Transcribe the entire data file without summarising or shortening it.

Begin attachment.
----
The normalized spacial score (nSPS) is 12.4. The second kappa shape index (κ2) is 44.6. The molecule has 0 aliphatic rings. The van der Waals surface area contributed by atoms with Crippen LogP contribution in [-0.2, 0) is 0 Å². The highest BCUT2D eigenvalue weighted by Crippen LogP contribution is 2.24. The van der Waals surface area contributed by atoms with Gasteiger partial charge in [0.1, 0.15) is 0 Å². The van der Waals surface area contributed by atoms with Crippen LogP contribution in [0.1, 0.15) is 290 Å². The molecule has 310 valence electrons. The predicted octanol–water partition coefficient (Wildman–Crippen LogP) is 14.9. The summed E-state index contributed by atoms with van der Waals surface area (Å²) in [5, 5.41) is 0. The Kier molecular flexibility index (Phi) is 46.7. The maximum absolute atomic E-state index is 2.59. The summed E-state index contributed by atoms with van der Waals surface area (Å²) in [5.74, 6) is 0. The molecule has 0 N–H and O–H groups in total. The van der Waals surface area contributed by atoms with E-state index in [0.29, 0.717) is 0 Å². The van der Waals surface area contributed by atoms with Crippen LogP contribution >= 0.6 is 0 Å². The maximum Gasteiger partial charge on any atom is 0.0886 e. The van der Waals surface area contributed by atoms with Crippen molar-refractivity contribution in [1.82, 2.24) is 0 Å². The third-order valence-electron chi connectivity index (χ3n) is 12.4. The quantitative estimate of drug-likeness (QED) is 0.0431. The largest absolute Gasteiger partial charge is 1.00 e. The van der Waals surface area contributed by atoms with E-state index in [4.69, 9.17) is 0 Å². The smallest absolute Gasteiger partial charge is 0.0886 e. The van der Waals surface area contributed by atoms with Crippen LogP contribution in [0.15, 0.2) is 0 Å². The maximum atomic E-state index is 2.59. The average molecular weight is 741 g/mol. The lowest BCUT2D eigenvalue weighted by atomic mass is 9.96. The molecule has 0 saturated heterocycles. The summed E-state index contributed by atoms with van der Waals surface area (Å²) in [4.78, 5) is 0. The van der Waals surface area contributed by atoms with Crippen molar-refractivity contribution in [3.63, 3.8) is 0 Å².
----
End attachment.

The normalized spacial score (nSPS) is 12.4. The second kappa shape index (κ2) is 44.6. The molecule has 0 aliphatic rings. The van der Waals surface area contributed by atoms with Crippen LogP contribution in [-0.2, 0) is 0 Å². The highest BCUT2D eigenvalue weighted by Crippen LogP contribution is 2.24. The van der Waals surface area contributed by atoms with Gasteiger partial charge in [0.1, 0.15) is 0 Å². The van der Waals surface area contributed by atoms with Crippen LogP contribution in [0.1, 0.15) is 290 Å². The molecule has 310 valence electrons. The predicted octanol–water partition coefficient (Wildman–Crippen LogP) is 14.9. The summed E-state index contributed by atoms with van der Waals surface area (Å²) in [5, 5.41) is 0. The Kier molecular flexibility index (Phi) is 46.7. The maximum absolute atomic E-state index is 2.59. The summed E-state index contributed by atoms with van der Waals surface area (Å²) in [5.74, 6) is 0. The molecule has 0 N–H and O–H groups in total. The van der Waals surface area contributed by atoms with E-state index in [0.29, 0.717) is 0 Å². The van der Waals surface area contributed by atoms with Crippen LogP contribution >= 0.6 is 0 Å². The maximum Gasteiger partial charge on any atom is 0.0886 e. The van der Waals surface area contributed by atoms with Crippen molar-refractivity contribution in [1.82, 2.24) is 0 Å². The third-order valence-electron chi connectivity index (χ3n) is 12.4. The quantitative estimate of drug-likeness (QED) is 0.0431. The largest absolute Gasteiger partial charge is 1.00 e. The van der Waals surface area contributed by atoms with E-state index in [4.69, 9.17) is 0 Å². The smallest absolute Gasteiger partial charge is 0.0886 e. The van der Waals surface area contributed by atoms with Crippen LogP contribution in [0.15, 0.2) is 0 Å². The maximum atomic E-state index is 2.59. The average molecular weight is 741 g/mol. The lowest BCUT2D eigenvalue weighted by atomic mass is 9.96. The molecule has 0 saturated heterocycles. The summed E-state index contributed by atoms with van der Waals surface area (Å²) in [4.78, 5) is 0. The van der Waals surface area contributed by atoms with Crippen molar-refractivity contribution in [3.63, 3.8) is 0 Å².